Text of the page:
New York Times: Streaming Saved Music. Artists Hate It.

New York Times: Streaming Saved Music. Artists Hate It.. “My colleague Ben Sisario says that musicians complain about streaming economics that can translate millions of clicks on their songs into pennies for them. Last week, a group of musicians protested outside Spotify offices for changes in how they are paid from streaming. Ben spoke with me about why streaming music has been a letdown for many musicians. The challenges reflect a larger question: What happens when the promise of making a living online from music, writing or building apps doesn’t match the reality?”

Engadget: Streaming music made up 83 percent of the record industry’s revenue in 2020

Engadget: Streaming music made up 83 percent of the record industry’s revenue in 2020. “The coronavirus pandemic may have made it nearly impossible to check out live shows last year, but the music industry still found a way to grow despite all the hardships. According to the Recording Industry Association of America’s annual year-end report, overall recorded music revenue increased by 9.2 percent to $12.2 billion in 2020. That growth was primarily sustained by more money coming from streaming services, with the format generating $10.1 billion in revenue in 2020, up from $8.9 billion in 2019. 2020 marked the fifth consecutive year of growth on that front.”

CNN: Spotify got a big boost this year from an unexpected audience

CNN: Spotify got a big boost this year from an unexpected audience. “One of the undisputed winners of 2020’s work-from-home transition has been Spotify, and it’s not just because of all the new Taylor Swift albums and addictive true-crime podcasts. As the streaming platform looks back on the biggest trends of 2020, one thing is certain: people are playing lots and lots of video games. People streamed music from their gaming consoles 55% more this year compared to last year, Spotify told CNN Business.”

Rolling Stone: Social Media, Not Streaming, Is the Music Industry’s Future

Rolling Stone: Social Media, Not Streaming, Is the Music Industry’s Future. “What’s the fastest-growing profit center in the record business? For years, there’s been one easy answer: streaming. Yet that’s not the case anymore, according to someone in the know — Steve Cooper, the CEO of Warner Music Group. Warner generated over $3.8 billion in recorded music revenues in the last year, with some 63% of that coming from the likes of Spotify, Apple Music and YouTube. But Cooper made an oddly-under-the-radar revelation to analysts when Warner released its latest financials on November 23rd.”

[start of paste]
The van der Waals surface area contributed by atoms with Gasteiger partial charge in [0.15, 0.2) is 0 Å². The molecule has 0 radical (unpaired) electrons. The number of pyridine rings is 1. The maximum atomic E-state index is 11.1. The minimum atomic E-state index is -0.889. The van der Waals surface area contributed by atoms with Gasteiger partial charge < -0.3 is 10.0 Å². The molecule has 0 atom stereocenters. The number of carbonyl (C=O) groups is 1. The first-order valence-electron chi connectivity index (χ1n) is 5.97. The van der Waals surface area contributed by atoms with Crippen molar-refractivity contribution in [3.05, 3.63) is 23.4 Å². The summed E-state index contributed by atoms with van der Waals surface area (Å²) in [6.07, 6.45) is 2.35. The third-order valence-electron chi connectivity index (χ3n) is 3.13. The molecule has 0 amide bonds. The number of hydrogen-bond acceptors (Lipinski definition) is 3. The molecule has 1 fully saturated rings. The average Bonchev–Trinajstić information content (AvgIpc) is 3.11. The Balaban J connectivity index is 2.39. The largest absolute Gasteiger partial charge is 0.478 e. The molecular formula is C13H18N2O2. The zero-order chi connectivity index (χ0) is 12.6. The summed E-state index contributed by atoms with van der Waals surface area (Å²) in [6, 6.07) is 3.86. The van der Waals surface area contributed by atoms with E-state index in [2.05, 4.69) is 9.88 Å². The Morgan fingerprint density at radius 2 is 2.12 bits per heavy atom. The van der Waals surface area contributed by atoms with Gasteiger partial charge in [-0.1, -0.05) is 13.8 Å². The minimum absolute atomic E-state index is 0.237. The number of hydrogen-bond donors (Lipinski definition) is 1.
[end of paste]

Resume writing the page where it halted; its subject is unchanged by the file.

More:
MakeUseOf: Stream Music for Free With These 5 Little-Known Apps

MakeUseOf: Stream Music for Free With These 5 Little-Known Apps. “Right now, the top two free music streaming apps are Spotify and YouTube Music. Each offers a few features for free, with ads, and you can upgrade to a premium plan for more features like offline playback. But you might be surprised to know that you don’t need to pay for anything to get a good music streaming experience.”

The Guardian: Streaming spells the end of the ‘ownership’ era of music, but are we ready to let go?

The Guardian: Streaming spells the end of the ‘ownership’ era of music, but are we ready to let go?. “Apple’s announcement late last year of the end of iTunes as we have known it is a symbolic bookend to the ‘ownership’ era. While streaming services are now the norm, these platforms can feel disconcertingly ephemeral to people who are used to the sense of control and emotional connection that comes with having a physical copy of a song.”